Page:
Antony Gormley (b. 1950, London) is world-renowned for his monumental and life-size sculptures, including the permanent public artwork Angel of the North in Gateshead, England and public art installation Event Horizon, comprising 31 sculptures of the artist’s own body, which appeared in different cities between 2007 and 2016.
His work is a continuing exploration of how bodies interact with, occupy and negotiate space, whether in largescale and life-size sculptures, or in invitations to enter spaces that articulate the relationship of the viewer to their surroundings. Important exhibitions of the artist’s work have been held at the National Gallery Singapore (2021); Royal Academy of Arts, London (2019); Uffizi Galery, Florence (2019);
Philadelphia Museum of Art (2019); Long Museum, Shanghai (2017); National Portrait Gallery, London (2016); Centro Cultural Banco do Brasil, São Paulo, Rio de Janeiro and Brasília (2012); Deichtorhallen Hamburg (2012); The State Hermitage Museum, St. Petersburg (2011); Kunsthaus Bregenz, Austria (2010); Hayward Gallery, London (2007); Malmö Konsthall, Sweden (1993) and Louisiana Museum of Modern Art, Denmark (1989).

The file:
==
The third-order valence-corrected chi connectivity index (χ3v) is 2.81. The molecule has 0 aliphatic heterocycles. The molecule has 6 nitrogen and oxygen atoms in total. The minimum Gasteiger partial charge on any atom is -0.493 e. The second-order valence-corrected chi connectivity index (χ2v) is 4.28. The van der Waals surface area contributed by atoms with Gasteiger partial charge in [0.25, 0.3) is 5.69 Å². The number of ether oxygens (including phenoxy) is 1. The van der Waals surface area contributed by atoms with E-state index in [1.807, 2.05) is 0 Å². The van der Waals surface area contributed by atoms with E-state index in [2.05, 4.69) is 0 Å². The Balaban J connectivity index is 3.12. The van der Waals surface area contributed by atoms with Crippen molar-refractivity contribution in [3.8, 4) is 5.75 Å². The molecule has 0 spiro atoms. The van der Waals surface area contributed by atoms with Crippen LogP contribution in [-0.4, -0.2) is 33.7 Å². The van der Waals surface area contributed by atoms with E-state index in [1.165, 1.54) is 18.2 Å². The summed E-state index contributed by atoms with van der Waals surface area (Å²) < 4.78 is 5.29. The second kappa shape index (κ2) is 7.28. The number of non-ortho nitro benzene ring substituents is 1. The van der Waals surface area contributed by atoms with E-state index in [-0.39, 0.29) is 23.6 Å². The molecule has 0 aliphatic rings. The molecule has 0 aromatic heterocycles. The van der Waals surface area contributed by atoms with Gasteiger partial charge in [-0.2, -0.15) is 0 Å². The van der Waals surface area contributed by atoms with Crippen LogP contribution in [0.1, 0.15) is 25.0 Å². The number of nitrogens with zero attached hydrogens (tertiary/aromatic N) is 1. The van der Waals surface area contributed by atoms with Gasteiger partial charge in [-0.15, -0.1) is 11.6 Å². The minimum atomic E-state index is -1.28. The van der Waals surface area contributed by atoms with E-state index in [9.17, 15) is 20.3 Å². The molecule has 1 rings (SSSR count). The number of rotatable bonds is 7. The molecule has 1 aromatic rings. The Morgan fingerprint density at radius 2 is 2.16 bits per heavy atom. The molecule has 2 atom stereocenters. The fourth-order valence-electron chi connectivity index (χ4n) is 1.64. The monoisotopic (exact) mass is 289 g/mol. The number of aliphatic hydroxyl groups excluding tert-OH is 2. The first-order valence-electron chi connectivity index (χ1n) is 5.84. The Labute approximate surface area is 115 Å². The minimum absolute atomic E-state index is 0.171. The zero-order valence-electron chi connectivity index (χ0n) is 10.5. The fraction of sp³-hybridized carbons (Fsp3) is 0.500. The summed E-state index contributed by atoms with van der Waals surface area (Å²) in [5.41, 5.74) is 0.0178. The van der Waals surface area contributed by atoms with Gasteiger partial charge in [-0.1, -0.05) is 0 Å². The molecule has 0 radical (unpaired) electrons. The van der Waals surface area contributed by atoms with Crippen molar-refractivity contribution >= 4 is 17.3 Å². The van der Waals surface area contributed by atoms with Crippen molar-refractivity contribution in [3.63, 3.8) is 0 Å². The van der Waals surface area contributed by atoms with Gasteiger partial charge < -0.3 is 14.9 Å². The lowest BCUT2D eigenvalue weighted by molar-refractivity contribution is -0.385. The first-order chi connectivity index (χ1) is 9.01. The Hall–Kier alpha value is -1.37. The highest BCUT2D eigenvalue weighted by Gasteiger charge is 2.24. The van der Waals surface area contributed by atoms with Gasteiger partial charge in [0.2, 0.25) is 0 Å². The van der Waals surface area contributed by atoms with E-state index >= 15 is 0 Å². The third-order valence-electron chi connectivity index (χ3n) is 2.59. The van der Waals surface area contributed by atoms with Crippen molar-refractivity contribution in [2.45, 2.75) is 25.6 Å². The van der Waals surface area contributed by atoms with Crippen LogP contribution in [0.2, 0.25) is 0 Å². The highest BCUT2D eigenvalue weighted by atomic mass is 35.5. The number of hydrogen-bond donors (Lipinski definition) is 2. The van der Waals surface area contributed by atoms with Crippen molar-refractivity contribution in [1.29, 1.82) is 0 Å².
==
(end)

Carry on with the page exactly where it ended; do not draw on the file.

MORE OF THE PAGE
Winner of the 1994 Turner Prize and a Royal Academician, among other accolades, his work is held in numerous collections around the world, including those of the Tate, Uffizi, Museum of Contemporary Art, Los Angeles, and Hirshhorn Museum and Sculpture Garden, Washington D.C.
Almost all of Gormley‘s work takes the human body as its subject, with his own body used in many works as the basis for metal casts. Gormley describes his work as “an attempt to materialise the place at the other side of appearance where we all live.” Gormley won the Turner Prize in 1994 with the work “Field for the British Isles.” Gormley has been a Royal Academician since 2003 and Trustee of the British Museum since 2007.